In recent years, fall desserts and drinks have been elevated with other rich, warm flavors, such as s’mores. “Like pumpkin spice, it has been growing and expanding into new categories in recent years (e.g., snack bars, cold cereal, even popcorn),” said Dornblaser. “That flavor evokes the essence of fall, I think, with cold weather, sweaters, bonfires, all that good stuff.”

To help chefs and operators take advantage of the trend, the Mondelēz Foodservice Culinary Center features an array of recipes, including S'mores Pots de Creme with HONEY MAID Graham Crumble.  

Donut is another flavor that has been gaining traction. Chobani’s Maple Glazed Donut–flavored coffee creamer, Tim Hortons’ Apple Fritter–flavored breakfast cereal and Mrs. Butterworth’s Dunkin’ Glazed Donut–flavored syrup are among the donut-flavored products that have emerged in recent years. For a savory take on donut as a fall flavor, try our recipe for Buttermilk Cheddar Biscuit Donuts made with RITZ Crackers.

Dornblaser pointed to the growth potential of pumpkin minus spice and of maple and squash (an increasingly popular soup flavor).3 She also noted that cranberry is appearing among more categories. Cheesecake with Orange-Cranberry Sauce & NABISCO Grahams provides an example of the scrumptious potential of the cranberry flavor for desserts.

Hot Trends and Cool Transitions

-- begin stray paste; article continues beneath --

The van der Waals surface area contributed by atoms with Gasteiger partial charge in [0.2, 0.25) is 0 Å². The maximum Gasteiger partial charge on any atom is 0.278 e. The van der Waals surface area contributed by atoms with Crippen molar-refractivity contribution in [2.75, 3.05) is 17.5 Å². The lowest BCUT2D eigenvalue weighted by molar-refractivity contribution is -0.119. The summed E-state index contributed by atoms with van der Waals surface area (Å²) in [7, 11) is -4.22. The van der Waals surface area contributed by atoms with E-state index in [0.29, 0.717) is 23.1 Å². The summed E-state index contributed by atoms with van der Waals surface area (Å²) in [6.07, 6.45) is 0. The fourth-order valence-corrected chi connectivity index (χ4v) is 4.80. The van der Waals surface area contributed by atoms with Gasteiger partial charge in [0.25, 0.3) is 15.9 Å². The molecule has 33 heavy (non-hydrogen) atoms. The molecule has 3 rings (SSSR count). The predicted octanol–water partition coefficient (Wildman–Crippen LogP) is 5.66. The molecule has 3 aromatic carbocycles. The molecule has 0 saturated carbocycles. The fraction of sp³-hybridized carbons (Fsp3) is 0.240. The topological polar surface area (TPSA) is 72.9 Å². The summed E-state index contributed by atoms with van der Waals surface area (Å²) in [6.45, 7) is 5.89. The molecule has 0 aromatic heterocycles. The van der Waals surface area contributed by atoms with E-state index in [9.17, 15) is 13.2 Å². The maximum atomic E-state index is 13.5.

Fall flavors like maple syrup have become so popular and profitable, they’re being introduced increasingly early in the season as restaurants vie for seasonal sales, as Jaclyn Marks, senior publications manager and trendologist at Datassential, points out.

“Restaurant chains are releasing their fall beverage lineups earlier and earlier each year, so that now we can expect to see some of these traditional fall flavors on more summer menus, especially when we're nearing the end of the summer in August,” she explained.5

Datassential identified a variety of flavors bridging summer and fall menus, including compote, white peach, orgeat, cookies and cream, raspberry lemonade, mojito and guava.

Enduring Formats and Inclusions

Along with nostalgia, comfort-themed foods have continued to resonate with customers. Recent research found that nostalgic-dessert limited-time offers are frequently one of operators’ top-performing items.5